What Is True Success?

So many things make us happy; so many things make us sad. So many times we wished we  had turned left instead of right; so many times we are soooo glad we did turn right instead of left. Sometimes I get really sad that I’m soon going to turn 60 — where has my life gone? Other times I look back and am sorry my mother never made 54. I’m sad that I had breast cancer; other times I’m so glad they found it when they did.

Life is packed with highs and lows, yellow and blacks, snow and scorching heat. That’s what it’s all about. That’s what it’s always been about. For us, for our grandparents, for George Washington and Kublai Khan and St. Joseph. I’m sure they all had a hundred things they wanted to do at one time, too.  Just like us. We all want to be appreciated for what we’ve done. What we’ve become. We all would like to think that our time here on Earth has been for the Greater Good.

This is not a confessional blog; this isn’t a tell-all or a bad news bomb.  I’m sitting on my sofa this cold Sunday afternoon, looking at the bare treetops in my front yard. Of course, you know me — I’m also watching football, eating lunch, doing laundry, getting ready to write some in  my latest novel, wondering what I’m gonna wear to work tomorrow. I’m also thinking about the fun I had with my grandbaby this weekend, thinking of taking some drugs for my achy legs, and feeling guilty I haven’t played fetchie with my dog today.

That’s really what this blog is about. Sometimes I feel I should be pushing this blog harder, trying to share the Word with more readers. Other times I think I’ve run this horse to the finish line, and should start a new creative venture.  Yet more often I think  I’ve let my writing simmer on the back burner for so long it’s started to dry up and stick to the pan.

How do you know if you’ve succeeded at what you tried to do? What is the measure of success? Big paychecks often are an indicator;  good health, always. Waking up every morning is a success all on its own. Family? Kids? Making the perfect apple pie? All of the above are successes if never done it before. Success has always been measured from the heart first, from the masses second. And often it takes on a meaning more cosmic than one thinks. I think I make the best spaghetti sauce this side of the Mississippi. If you don’t agree, does that mean it’s not good? Of course not. All it means is that I can eat it all myself.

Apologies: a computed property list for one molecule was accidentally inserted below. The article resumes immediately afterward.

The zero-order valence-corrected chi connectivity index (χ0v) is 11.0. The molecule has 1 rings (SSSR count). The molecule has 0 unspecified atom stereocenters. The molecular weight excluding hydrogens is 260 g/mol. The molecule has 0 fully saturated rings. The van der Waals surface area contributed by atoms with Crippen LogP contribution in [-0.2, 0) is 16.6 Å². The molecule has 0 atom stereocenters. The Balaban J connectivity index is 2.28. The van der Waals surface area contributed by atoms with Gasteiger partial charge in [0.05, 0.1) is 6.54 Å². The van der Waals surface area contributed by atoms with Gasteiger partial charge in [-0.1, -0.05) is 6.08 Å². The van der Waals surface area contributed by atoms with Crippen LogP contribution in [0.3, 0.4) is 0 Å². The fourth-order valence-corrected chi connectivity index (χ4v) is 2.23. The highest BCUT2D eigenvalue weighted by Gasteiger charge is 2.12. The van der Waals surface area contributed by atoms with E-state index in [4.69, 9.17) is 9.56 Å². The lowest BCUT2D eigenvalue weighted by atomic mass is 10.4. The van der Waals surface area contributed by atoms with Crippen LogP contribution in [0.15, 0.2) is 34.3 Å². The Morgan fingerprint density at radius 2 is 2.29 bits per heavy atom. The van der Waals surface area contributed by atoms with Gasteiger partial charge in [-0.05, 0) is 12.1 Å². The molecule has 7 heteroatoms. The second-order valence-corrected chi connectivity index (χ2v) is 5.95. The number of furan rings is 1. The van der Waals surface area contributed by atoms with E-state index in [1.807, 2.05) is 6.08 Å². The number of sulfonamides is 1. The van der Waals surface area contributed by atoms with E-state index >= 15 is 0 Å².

Writing is the same thing for me. What is being a successful writer? Have I ever been published? A short  story here or there in the past 10 years. Have I won awards for my creativity? No. Have I ever I gotten a call or email from a publisher? No. Do I think I’m a successful writer? Yes. Definitely.  I’ve had people say positive things about my stories; I’ve brought smiles and tears to readers.  I’ve written 4 novels, 1 novella, 32 short stories, 42 poems, 84 blogs, and 3 novels in-progress. I think that’s being successful. Why? Because Ive continued to do what I love, no matter what the  result. I’ve had fun making friends, creating worlds, and trying things that make me uncomfortable. I encouraged people to believe in themselves, given life to middle-age heroines, and never killed off  the main character.

There are still so many paths to follow, worlds to explore. And that’s only after I play with my grandbaby, fetch my dogs, pet my cats, cuddle my husband, go to work 40 hours a week, clean my house, grocery shop, get together with family and/or friends, and dozens of other responsibilities. Life has only so many hours, and I’m still struggling on squeezing a few more out of every week.

So what this all boils down to is that I’ve driven the Humoring the Goddess train long enough. Hopefully I’ve encouraged you to believe in yourself, have fun with your life, and laugh as much as you can. There are so many things you can’t change, so why not toss your hands up and laugh and move on? You’ll know the things you CAN change..that little voice in your heart/head/soul is always there to remind you. Your job is to listen.